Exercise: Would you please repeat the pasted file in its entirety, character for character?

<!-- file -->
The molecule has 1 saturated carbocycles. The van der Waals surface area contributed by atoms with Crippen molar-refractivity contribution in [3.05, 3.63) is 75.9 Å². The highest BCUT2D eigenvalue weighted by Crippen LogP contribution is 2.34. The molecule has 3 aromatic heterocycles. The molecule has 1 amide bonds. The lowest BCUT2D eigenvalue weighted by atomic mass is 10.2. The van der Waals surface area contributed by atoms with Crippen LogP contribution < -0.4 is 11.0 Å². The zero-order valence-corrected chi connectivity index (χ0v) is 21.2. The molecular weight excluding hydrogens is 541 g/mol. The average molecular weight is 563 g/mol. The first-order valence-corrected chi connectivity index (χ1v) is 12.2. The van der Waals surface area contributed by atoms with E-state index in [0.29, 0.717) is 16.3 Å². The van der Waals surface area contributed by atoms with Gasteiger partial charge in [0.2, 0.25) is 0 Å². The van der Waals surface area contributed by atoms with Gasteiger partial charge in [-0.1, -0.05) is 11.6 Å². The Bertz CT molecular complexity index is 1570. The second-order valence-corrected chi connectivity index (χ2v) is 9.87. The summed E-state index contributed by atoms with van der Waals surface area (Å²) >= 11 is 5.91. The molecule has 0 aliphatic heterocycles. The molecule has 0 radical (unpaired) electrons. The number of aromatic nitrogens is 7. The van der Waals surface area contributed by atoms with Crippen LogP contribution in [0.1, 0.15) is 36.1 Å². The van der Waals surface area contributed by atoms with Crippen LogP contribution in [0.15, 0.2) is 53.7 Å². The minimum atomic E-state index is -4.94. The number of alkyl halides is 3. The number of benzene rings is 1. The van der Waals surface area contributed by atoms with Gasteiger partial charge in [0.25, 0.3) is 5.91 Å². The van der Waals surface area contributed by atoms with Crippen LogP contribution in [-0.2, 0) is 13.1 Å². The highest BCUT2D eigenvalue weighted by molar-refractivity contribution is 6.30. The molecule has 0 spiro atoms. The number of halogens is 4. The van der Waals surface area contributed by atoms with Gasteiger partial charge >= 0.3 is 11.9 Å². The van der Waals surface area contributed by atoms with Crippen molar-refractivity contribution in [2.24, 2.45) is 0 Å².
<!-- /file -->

The molecule has 1 saturated carbocycles. The van der Waals surface area contributed by atoms with Crippen molar-refractivity contribution in [3.05, 3.63) is 75.9 Å². The highest BCUT2D eigenvalue weighted by Crippen LogP contribution is 2.34. The molecule has 3 aromatic heterocycles. The molecule has 1 amide bonds. The lowest BCUT2D eigenvalue weighted by atomic mass is 10.2. The van der Waals surface area contributed by atoms with Crippen LogP contribution < -0.4 is 11.0 Å². The zero-order valence-corrected chi connectivity index (χ0v) is 21.2. The molecular weight excluding hydrogens is 541 g/mol. The average molecular weight is 563 g/mol. The first-order valence-corrected chi connectivity index (χ1v) is 12.2. The van der Waals surface area contributed by atoms with E-state index in [0.29, 0.717) is 16.3 Å². The van der Waals surface area contributed by atoms with Gasteiger partial charge in [0.2, 0.25) is 0 Å². The van der Waals surface area contributed by atoms with Gasteiger partial charge in [-0.1, -0.05) is 11.6 Å². The Bertz CT molecular complexity index is 1570. The second-order valence-corrected chi connectivity index (χ2v) is 9.87. The summed E-state index contributed by atoms with van der Waals surface area (Å²) >= 11 is 5.91. The molecule has 0 aliphatic heterocycles. The molecule has 0 radical (unpaired) electrons. The number of aromatic nitrogens is 7. The van der Waals surface area contributed by atoms with Crippen LogP contribution in [0.1, 0.15) is 36.1 Å². The van der Waals surface area contributed by atoms with Crippen LogP contribution in [0.15, 0.2) is 53.7 Å². The minimum atomic E-state index is -4.94. The number of alkyl halides is 3. The number of benzene rings is 1. The van der Waals surface area contributed by atoms with Gasteiger partial charge in [0.25, 0.3) is 5.91 Å². The van der Waals surface area contributed by atoms with Crippen LogP contribution in [-0.2, 0) is 13.1 Å². The highest BCUT2D eigenvalue weighted by molar-refractivity contribution is 6.30. The molecule has 0 spiro atoms. The number of halogens is 4. The van der Waals surface area contributed by atoms with Gasteiger partial charge >= 0.3 is 11.9 Å². The van der Waals surface area contributed by atoms with Crippen molar-refractivity contribution in [2.24, 2.45) is 0 Å².